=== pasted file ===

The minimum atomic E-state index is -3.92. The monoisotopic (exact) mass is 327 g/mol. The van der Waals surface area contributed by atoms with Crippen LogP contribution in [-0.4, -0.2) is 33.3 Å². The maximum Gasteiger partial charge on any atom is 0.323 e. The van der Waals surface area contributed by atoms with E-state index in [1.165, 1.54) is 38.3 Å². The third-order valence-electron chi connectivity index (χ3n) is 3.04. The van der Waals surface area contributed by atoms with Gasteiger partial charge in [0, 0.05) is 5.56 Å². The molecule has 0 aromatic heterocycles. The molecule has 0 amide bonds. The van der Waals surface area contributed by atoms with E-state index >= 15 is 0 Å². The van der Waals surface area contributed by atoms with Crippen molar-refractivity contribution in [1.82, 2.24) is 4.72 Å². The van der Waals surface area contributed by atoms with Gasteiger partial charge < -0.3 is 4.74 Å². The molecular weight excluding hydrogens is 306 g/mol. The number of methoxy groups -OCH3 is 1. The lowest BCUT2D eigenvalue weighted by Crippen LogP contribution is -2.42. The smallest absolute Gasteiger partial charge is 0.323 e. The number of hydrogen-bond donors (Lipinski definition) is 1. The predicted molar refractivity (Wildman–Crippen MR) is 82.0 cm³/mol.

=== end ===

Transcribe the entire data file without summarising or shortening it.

The minimum atomic E-state index is -3.92. The monoisotopic (exact) mass is 327 g/mol. The van der Waals surface area contributed by atoms with Crippen LogP contribution in [-0.4, -0.2) is 33.3 Å². The maximum Gasteiger partial charge on any atom is 0.323 e. The van der Waals surface area contributed by atoms with E-state index in [1.165, 1.54) is 38.3 Å². The third-order valence-electron chi connectivity index (χ3n) is 3.04. The van der Waals surface area contributed by atoms with Gasteiger partial charge in [0, 0.05) is 5.56 Å². The molecule has 0 aromatic heterocycles. The molecule has 0 amide bonds. The van der Waals surface area contributed by atoms with E-state index >= 15 is 0 Å². The van der Waals surface area contributed by atoms with Crippen molar-refractivity contribution in [1.82, 2.24) is 4.72 Å². The van der Waals surface area contributed by atoms with Gasteiger partial charge < -0.3 is 4.74 Å². The molecular weight excluding hydrogens is 306 g/mol. The number of methoxy groups -OCH3 is 1. The lowest BCUT2D eigenvalue weighted by Crippen LogP contribution is -2.42. The smallest absolute Gasteiger partial charge is 0.323 e. The number of hydrogen-bond donors (Lipinski definition) is 1. The predicted molar refractivity (Wildman–Crippen MR) is 82.0 cm³/mol.